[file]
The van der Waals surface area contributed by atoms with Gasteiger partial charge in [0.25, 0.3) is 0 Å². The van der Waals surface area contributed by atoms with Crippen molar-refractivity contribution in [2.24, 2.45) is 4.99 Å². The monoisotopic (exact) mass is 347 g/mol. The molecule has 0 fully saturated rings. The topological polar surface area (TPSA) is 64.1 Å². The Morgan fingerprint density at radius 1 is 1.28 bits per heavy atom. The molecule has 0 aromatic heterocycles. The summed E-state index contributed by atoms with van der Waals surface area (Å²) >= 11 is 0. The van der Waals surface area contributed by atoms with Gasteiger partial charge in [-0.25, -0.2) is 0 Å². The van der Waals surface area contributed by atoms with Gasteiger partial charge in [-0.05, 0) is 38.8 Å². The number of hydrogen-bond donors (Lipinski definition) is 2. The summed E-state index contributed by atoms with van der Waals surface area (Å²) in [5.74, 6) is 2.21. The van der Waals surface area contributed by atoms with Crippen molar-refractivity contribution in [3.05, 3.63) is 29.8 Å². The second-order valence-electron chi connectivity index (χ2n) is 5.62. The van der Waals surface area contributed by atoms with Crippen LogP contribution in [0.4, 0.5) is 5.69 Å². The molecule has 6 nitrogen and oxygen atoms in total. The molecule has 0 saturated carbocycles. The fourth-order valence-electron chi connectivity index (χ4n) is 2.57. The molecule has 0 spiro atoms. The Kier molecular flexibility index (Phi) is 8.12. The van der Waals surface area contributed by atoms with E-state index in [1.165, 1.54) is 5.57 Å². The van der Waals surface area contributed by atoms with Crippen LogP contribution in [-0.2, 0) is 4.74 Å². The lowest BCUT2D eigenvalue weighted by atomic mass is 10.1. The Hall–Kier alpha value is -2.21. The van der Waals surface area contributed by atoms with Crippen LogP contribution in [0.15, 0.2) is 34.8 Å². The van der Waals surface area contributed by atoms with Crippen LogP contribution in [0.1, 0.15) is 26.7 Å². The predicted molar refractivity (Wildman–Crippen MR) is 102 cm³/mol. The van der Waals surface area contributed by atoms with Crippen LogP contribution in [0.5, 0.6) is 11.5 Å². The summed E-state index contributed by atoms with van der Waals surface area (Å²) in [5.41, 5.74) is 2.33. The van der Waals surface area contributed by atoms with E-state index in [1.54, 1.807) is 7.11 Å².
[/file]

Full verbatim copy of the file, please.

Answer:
The van der Waals surface area contributed by atoms with Gasteiger partial charge in [0.25, 0.3) is 0 Å². The van der Waals surface area contributed by atoms with Crippen molar-refractivity contribution in [2.24, 2.45) is 4.99 Å². The monoisotopic (exact) mass is 347 g/mol. The molecule has 0 fully saturated rings. The topological polar surface area (TPSA) is 64.1 Å². The Morgan fingerprint density at radius 1 is 1.28 bits per heavy atom. The molecule has 0 aromatic heterocycles. The summed E-state index contributed by atoms with van der Waals surface area (Å²) >= 11 is 0. The van der Waals surface area contributed by atoms with Gasteiger partial charge in [-0.25, -0.2) is 0 Å². The van der Waals surface area contributed by atoms with Gasteiger partial charge in [-0.05, 0) is 38.8 Å². The number of hydrogen-bond donors (Lipinski definition) is 2. The summed E-state index contributed by atoms with van der Waals surface area (Å²) in [5.74, 6) is 2.21. The van der Waals surface area contributed by atoms with Crippen molar-refractivity contribution in [3.05, 3.63) is 29.8 Å². The second-order valence-electron chi connectivity index (χ2n) is 5.62. The van der Waals surface area contributed by atoms with Crippen LogP contribution in [0.4, 0.5) is 5.69 Å². The molecule has 6 nitrogen and oxygen atoms in total. The molecule has 0 saturated carbocycles. The fourth-order valence-electron chi connectivity index (χ4n) is 2.57. The molecule has 0 spiro atoms. The Kier molecular flexibility index (Phi) is 8.12. The van der Waals surface area contributed by atoms with E-state index in [1.165, 1.54) is 5.57 Å². The van der Waals surface area contributed by atoms with Crippen LogP contribution in [-0.2, 0) is 4.74 Å². The lowest BCUT2D eigenvalue weighted by atomic mass is 10.1. The Hall–Kier alpha value is -2.21. The van der Waals surface area contributed by atoms with Crippen LogP contribution in [0.15, 0.2) is 34.8 Å². The van der Waals surface area contributed by atoms with Crippen LogP contribution in [0.1, 0.15) is 26.7 Å². The predicted molar refractivity (Wildman–Crippen MR) is 102 cm³/mol. The van der Waals surface area contributed by atoms with Crippen LogP contribution in [0.5, 0.6) is 11.5 Å². The summed E-state index contributed by atoms with van der Waals surface area (Å²) in [5.41, 5.74) is 2.33. The van der Waals surface area contributed by atoms with E-state index in [1.54, 1.807) is 7.11 Å².